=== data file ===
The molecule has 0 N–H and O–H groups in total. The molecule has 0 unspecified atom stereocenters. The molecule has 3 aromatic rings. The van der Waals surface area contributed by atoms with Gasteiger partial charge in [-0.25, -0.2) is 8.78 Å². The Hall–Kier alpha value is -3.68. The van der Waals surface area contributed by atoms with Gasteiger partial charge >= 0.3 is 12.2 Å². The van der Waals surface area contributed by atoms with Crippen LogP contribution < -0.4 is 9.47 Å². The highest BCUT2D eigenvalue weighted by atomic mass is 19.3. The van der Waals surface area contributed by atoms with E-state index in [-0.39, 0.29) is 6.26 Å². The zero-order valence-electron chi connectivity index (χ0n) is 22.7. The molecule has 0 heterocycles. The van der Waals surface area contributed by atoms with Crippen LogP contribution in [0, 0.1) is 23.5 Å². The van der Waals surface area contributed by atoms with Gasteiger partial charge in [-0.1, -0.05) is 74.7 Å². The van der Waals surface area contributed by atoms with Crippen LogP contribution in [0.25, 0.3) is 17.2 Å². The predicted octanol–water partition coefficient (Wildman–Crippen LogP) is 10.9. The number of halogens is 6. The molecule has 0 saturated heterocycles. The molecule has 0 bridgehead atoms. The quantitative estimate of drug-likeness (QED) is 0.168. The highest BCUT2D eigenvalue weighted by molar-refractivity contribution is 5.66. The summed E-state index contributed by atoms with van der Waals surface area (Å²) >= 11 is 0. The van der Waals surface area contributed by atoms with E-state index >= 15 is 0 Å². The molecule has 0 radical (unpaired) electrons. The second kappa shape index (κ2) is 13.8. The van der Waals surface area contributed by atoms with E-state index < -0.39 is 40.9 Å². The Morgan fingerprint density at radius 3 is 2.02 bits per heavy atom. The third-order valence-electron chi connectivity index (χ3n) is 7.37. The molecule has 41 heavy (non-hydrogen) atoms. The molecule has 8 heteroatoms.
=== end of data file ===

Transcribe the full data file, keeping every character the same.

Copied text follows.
The molecule has 0 N–H and O–H groups in total. The molecule has 0 unspecified atom stereocenters. The molecule has 3 aromatic rings. The van der Waals surface area contributed by atoms with Gasteiger partial charge in [-0.25, -0.2) is 8.78 Å². The Hall–Kier alpha value is -3.68. The van der Waals surface area contributed by atoms with Gasteiger partial charge >= 0.3 is 12.2 Å². The van der Waals surface area contributed by atoms with Crippen LogP contribution < -0.4 is 9.47 Å². The highest BCUT2D eigenvalue weighted by atomic mass is 19.3. The van der Waals surface area contributed by atoms with E-state index in [-0.39, 0.29) is 6.26 Å². The zero-order valence-electron chi connectivity index (χ0n) is 22.7. The molecule has 0 heterocycles. The van der Waals surface area contributed by atoms with Crippen LogP contribution in [0, 0.1) is 23.5 Å². The van der Waals surface area contributed by atoms with Gasteiger partial charge in [-0.1, -0.05) is 74.7 Å². The van der Waals surface area contributed by atoms with Crippen LogP contribution in [0.25, 0.3) is 17.2 Å². The predicted octanol–water partition coefficient (Wildman–Crippen LogP) is 10.9. The number of halogens is 6. The molecule has 0 saturated heterocycles. The molecule has 0 bridgehead atoms. The quantitative estimate of drug-likeness (QED) is 0.168. The highest BCUT2D eigenvalue weighted by molar-refractivity contribution is 5.66. The summed E-state index contributed by atoms with van der Waals surface area (Å²) >= 11 is 0. The van der Waals surface area contributed by atoms with E-state index >= 15 is 0 Å². The molecule has 0 radical (unpaired) electrons. The second kappa shape index (κ2) is 13.8. The van der Waals surface area contributed by atoms with E-state index < -0.39 is 40.9 Å². The Morgan fingerprint density at radius 3 is 2.02 bits per heavy atom. The third-order valence-electron chi connectivity index (χ3n) is 7.37. The molecule has 41 heavy (non-hydrogen) atoms. The molecule has 8 heteroatoms.